Ownership requires participation. In some of the field visits, it was perceived that there was a lack of sense of ownership of the program by the population, which it is supposed to serve. If this feeling gets wider, it will affect negatively the program self-sustainability. ASPERA included in several program papers, the issue of participation as an important one to put into practice. However, it was evident that, frequently, the beneficiaries and the services personnel did not participate in program planning, implementation and monitoring. Because of this fact, they were not aware of program objectives and strategies. This was the case in Kyzylorda and in Karakalpakstan in regards to sanitation. In fact, in most sectors, there were neither consultative nor participatory processes with the potential beneficiaries, only with government counterparts.

The current coordination performance between UNICEF and government, NGOs and other international partners shows great variation across the three geographic areas. In Kyzylorda, the focal point was either not detectable or had visited the place infrequently. Although the participants identified up to three focal points in UNICEF for the coordination, it was clear that there was no systematic counterparts coordination from UNICEF. In Karakalpakstan Autonomous Republic and in Dashowuz, the focal points visited the places about once every month and it was obvious that they knew well what was going on. Far from the action is far from the program. The different performance detectable in the last two geographic areas may be explained by this factor.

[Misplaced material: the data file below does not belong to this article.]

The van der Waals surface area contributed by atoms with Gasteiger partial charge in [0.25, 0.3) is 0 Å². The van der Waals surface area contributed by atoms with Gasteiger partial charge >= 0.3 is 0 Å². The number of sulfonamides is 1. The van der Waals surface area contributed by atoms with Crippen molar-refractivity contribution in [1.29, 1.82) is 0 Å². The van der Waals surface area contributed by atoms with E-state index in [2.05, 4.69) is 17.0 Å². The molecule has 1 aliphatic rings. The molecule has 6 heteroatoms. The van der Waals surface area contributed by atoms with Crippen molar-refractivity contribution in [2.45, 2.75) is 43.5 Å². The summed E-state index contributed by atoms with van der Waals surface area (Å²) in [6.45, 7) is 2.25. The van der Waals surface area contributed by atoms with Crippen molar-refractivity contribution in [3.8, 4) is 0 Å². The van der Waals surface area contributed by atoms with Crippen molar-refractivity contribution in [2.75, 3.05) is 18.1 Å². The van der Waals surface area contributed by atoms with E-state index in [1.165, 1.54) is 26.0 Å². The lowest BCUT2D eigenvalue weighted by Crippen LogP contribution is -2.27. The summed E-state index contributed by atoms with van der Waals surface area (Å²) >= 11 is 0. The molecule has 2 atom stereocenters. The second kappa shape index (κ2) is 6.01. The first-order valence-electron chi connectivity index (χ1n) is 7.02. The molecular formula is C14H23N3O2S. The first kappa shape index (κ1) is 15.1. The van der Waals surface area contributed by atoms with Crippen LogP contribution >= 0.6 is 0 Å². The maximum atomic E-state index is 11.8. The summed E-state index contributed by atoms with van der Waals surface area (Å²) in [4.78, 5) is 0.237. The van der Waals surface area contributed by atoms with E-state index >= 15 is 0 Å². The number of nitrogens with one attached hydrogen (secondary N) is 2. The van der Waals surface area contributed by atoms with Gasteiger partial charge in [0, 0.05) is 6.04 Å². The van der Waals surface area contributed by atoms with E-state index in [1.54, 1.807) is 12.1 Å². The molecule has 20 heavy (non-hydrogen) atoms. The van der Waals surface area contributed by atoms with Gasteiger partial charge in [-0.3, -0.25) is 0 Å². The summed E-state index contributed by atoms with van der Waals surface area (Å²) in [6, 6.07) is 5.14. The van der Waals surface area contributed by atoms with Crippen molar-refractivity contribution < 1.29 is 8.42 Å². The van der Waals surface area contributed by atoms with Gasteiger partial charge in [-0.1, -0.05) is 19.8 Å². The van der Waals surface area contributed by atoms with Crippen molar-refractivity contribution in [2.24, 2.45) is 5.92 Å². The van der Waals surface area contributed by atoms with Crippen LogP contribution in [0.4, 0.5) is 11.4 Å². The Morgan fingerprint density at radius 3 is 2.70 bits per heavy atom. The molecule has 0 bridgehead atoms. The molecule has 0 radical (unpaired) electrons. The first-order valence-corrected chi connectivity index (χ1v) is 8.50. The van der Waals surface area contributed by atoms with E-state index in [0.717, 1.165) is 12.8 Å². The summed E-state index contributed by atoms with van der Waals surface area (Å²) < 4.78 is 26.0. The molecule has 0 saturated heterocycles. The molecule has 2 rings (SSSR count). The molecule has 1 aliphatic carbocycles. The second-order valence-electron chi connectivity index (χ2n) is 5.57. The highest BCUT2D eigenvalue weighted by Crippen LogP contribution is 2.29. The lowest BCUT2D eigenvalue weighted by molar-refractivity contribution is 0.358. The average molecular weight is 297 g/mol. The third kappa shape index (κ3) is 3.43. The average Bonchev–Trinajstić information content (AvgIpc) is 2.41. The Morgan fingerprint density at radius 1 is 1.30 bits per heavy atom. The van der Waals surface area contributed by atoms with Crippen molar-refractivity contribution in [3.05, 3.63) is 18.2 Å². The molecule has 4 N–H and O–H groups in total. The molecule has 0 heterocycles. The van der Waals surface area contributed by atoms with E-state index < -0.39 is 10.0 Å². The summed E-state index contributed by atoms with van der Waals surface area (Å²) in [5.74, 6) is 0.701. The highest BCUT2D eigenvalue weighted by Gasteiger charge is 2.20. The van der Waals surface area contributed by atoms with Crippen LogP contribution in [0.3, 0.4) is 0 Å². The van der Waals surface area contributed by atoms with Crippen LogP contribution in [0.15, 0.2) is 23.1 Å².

When information was used, decisions were better. It was impressive to observe how, based on analysis of existing fresh information, decisions were made that allowed the achievement of objectives in immunizations and in reduction in mortality by diarrhea in the three geographic areas. On the contrary, during the site visits, several cases were perceived where an opportune decision was not made based on the information already on hand. This was the case of dry washing basins and dry drinking water facilities because no water was available, and no alternative intervention has been implemented to solve the problem.

A glass half full may summarize the current status of ASPERA. On one side, this may be understood as very little achieved as compared with the original objectives. On the other side, half a glass may be an achievement when several factors are taken into consideration: the stringent financial situation of the program; the extremely difficult physical environment that the program was covering; as well as the fact that the countries involved in the program were at the same time in the middle of a very delicate transition situation in political, economic and social terms.


Stimulate renewed effort in terms of a careful conceptualization of the international and intersectoral processes involved - As a beginning, separate both processes. The intersectoral approach should be stimulated in the form of integrated approaches to solving real problems: for example, the need for an integrated hygiene, water and sanitation approach will also help ensure better health and better nutrition. In a second step, it could be extended to become an international approach in Central Asia. This is required in order to gradually build the original idea of intersectoral, inter-country approach as part of the day-to-day work.

Use the information for making better decisions daily - ASPERA program information is produced and collected at a high cost. The only way of justifying the investment is by using its results. If the information is not used in daily practice, then it is not worth to invest resources in collecting it. Analyze regularly all the information from monitoring and evaluation, and use it to improve management decisions of every day.

Improve the coordination with local counterparts - Ensure that the focal point for the program works on an almost permanent basis on the program field site. The remoteness of the three geographic areas from their respective capitals could make this recommendation more expensive than originally planned. However, the additional investment, if any, will have a clear return in terms of program effectiveness and program efficiency as well.